In April 2020, Tyson Foods took out full-page ads in The New York Times and The Washington Post warning that the food supply chain was breaking in the era of COVID-19. Experts pointed out that the ads were focused on COVID-19–related closures of meat processing plants, that Tyson was being alarmist, and that Americans were not going to run out of food anytime soon.
While the panic buying seen early on during the pandemic and concerns that the food supply chain was “breaking” have largely subsided, they did spark overdue conversations about the topic: The food chain is fragile—and it’s a problem we need to tackle.
Here are some of the weak links in our food supply chain and suggestions for how we can fix them to optimize the food industry—during COVID-19 and beyond.
Too Many Data Silos
Let’s take a look at our food supply chain. We have more than 200,000 companies trading with one another, 3.7 million farms, and 45,000 grocery stores. If you’ve ever managed a handful of employees, or even tried to get a few friends to agree on a restaurant, you can imagine how difficult it is to get all of these moving parts to work together.
No matter how they order and receive products, supply chain managers must juggle multiple supply chains, third-party vendors, and more to ensure that the end customer gets what they want, when they want it. Storage, inventory control, and transportation also need to be perfectly orchestrated to make this happen. Crises, industry shifts, shifting weather patterns, changes in the environment, and store promos only add to the confusion.
Right now, all of this is precariously balanced on top of outdated or clunky communication systems such as email, phone, and paper purchase orders, all of which keep businesses from accessing valuable data about sales and consumer trends, among other information.
High complexity and low data are a mix that can hurt any business. In his book The Complexity Crisis (Platinum Press, 2008), John Mariotti says that more data is often accompanied by a “better granularity regarding the consequences of the amount and nature of the complexity, and its relative impact on profitability.”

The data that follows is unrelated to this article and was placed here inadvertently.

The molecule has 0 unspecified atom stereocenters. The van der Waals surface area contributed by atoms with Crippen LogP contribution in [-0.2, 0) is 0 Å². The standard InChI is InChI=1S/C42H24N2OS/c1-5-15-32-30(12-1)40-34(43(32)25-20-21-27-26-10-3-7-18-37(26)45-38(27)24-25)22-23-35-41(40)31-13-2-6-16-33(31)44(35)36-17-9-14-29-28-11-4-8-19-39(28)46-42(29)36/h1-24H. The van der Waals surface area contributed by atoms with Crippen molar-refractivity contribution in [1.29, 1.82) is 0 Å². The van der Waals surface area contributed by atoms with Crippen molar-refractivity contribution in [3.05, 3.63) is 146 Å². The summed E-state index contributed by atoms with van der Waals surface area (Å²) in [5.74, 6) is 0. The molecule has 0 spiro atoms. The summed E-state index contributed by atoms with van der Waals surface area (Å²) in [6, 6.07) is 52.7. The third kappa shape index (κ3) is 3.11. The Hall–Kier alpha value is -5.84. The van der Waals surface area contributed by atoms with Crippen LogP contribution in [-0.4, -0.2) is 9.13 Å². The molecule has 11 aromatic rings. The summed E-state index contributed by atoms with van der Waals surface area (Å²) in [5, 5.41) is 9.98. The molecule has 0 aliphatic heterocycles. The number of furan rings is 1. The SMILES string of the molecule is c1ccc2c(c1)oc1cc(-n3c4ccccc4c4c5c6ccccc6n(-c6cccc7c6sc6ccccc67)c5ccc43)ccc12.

Right now, [the supply chain] is precariously balanced on top of outdated or clunky communication systems [that] keep businesses from accessing valuable data about sales and consumer trends.
Increasing Costs Disrupt the Food Supply Chain
Higher costs amount to lower profits, and these costs disrupt entire food supply chains as they are passed to the next partner in the chain.
Higher fuel prices and labor costs are big cost drivers as well, but here are some of the more controllable expenses that can cut into profit margins for food manufacturers:
- Poor planning and inefficient routing, which lead to wasted fuel and product loss;
- Stocking or stockpiling inventory, which ties up capital and can lead to food waste when the goods are not sold;
- Choosing the wrong suppliers due to lack of good data around supplier prices and reliability; and
- Overproduction due to the lack of visibility around consumer demand.
The complexity referenced earlier is a major culprit in each of these expenses. The less we know about what is happening with our partners, customers, and the market at large, the more we are reduced to making educated guesses about routing, stocking, and production.
Slow Shipping, Unsafe Storage
Getting food where it needs to be in a timely manner, keeping it fresh during transportation and storage, and handling it efficiently are a challenging set of tasks, especially for smaller businesses. One misstep along this chain, and the end result can be ruined product and/or fines.